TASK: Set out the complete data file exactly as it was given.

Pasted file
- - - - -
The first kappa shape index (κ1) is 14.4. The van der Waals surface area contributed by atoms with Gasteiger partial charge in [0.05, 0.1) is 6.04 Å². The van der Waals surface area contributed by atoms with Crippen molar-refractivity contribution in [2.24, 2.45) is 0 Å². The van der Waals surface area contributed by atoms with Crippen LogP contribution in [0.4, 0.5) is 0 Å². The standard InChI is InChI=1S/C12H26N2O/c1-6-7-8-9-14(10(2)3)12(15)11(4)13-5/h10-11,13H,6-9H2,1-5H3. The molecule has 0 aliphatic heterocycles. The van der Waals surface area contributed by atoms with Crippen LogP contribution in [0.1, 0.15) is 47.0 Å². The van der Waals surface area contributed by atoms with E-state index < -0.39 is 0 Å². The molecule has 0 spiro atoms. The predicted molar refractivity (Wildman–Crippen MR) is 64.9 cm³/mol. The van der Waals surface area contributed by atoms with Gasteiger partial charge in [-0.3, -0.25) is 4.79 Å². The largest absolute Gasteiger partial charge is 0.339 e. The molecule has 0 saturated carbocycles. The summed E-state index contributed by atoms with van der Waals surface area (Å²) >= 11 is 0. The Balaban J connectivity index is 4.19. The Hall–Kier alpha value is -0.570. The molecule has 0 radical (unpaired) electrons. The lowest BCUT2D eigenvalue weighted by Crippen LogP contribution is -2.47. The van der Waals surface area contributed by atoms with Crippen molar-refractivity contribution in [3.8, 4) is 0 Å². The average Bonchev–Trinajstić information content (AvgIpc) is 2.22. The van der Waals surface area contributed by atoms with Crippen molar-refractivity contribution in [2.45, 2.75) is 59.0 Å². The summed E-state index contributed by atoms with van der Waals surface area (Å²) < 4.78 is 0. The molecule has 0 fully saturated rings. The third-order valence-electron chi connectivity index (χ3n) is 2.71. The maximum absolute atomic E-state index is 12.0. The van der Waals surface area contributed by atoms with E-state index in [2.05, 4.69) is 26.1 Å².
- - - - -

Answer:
The first kappa shape index (κ1) is 14.4. The van der Waals surface area contributed by atoms with Gasteiger partial charge in [0.05, 0.1) is 6.04 Å². The van der Waals surface area contributed by atoms with Crippen molar-refractivity contribution in [2.24, 2.45) is 0 Å². The van der Waals surface area contributed by atoms with Crippen LogP contribution in [0.4, 0.5) is 0 Å². The standard InChI is InChI=1S/C12H26N2O/c1-6-7-8-9-14(10(2)3)12(15)11(4)13-5/h10-11,13H,6-9H2,1-5H3. The molecule has 0 aliphatic heterocycles. The van der Waals surface area contributed by atoms with Crippen LogP contribution in [0.1, 0.15) is 47.0 Å². The van der Waals surface area contributed by atoms with E-state index < -0.39 is 0 Å². The molecule has 0 spiro atoms. The predicted molar refractivity (Wildman–Crippen MR) is 64.9 cm³/mol. The van der Waals surface area contributed by atoms with Gasteiger partial charge in [-0.3, -0.25) is 4.79 Å². The largest absolute Gasteiger partial charge is 0.339 e. The molecule has 0 saturated carbocycles. The summed E-state index contributed by atoms with van der Waals surface area (Å²) >= 11 is 0. The Balaban J connectivity index is 4.19. The Hall–Kier alpha value is -0.570. The molecule has 0 radical (unpaired) electrons. The lowest BCUT2D eigenvalue weighted by Crippen LogP contribution is -2.47. The van der Waals surface area contributed by atoms with Crippen molar-refractivity contribution in [3.8, 4) is 0 Å². The average Bonchev–Trinajstić information content (AvgIpc) is 2.22. The van der Waals surface area contributed by atoms with Crippen molar-refractivity contribution in [2.45, 2.75) is 59.0 Å². The summed E-state index contributed by atoms with van der Waals surface area (Å²) < 4.78 is 0. The molecule has 0 fully saturated rings. The third-order valence-electron chi connectivity index (χ3n) is 2.71. The maximum absolute atomic E-state index is 12.0. The van der Waals surface area contributed by atoms with E-state index in [2.05, 4.69) is 26.1 Å².